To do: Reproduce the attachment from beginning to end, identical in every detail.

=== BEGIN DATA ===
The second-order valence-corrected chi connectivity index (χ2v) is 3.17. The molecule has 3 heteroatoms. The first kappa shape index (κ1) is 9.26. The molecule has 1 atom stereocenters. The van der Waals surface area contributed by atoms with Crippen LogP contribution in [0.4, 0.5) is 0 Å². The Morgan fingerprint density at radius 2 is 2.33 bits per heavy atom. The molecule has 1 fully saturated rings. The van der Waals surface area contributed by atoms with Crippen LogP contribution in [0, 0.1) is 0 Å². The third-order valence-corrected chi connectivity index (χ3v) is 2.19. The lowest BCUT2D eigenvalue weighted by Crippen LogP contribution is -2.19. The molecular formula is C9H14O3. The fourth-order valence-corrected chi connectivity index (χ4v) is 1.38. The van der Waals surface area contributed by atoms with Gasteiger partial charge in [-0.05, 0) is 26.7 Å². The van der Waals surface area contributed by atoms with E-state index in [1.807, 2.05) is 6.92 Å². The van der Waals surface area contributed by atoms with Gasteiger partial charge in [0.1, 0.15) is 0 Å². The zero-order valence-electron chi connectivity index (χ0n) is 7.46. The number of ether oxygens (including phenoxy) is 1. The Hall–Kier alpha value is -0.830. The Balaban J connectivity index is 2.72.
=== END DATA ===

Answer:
The second-order valence-corrected chi connectivity index (χ2v) is 3.17. The molecule has 3 heteroatoms. The first kappa shape index (κ1) is 9.26. The molecule has 1 atom stereocenters. The van der Waals surface area contributed by atoms with Crippen LogP contribution in [0.4, 0.5) is 0 Å². The Morgan fingerprint density at radius 2 is 2.33 bits per heavy atom. The molecule has 1 fully saturated rings. The van der Waals surface area contributed by atoms with Crippen LogP contribution in [0, 0.1) is 0 Å². The third-order valence-corrected chi connectivity index (χ3v) is 2.19. The lowest BCUT2D eigenvalue weighted by Crippen LogP contribution is -2.19. The molecular formula is C9H14O3. The fourth-order valence-corrected chi connectivity index (χ4v) is 1.38. The van der Waals surface area contributed by atoms with Gasteiger partial charge in [-0.05, 0) is 26.7 Å². The van der Waals surface area contributed by atoms with E-state index in [1.807, 2.05) is 6.92 Å². The van der Waals surface area contributed by atoms with Gasteiger partial charge in [0.1, 0.15) is 0 Å². The zero-order valence-electron chi connectivity index (χ0n) is 7.46. The number of ether oxygens (including phenoxy) is 1. The Hall–Kier alpha value is -0.830. The Balaban J connectivity index is 2.72.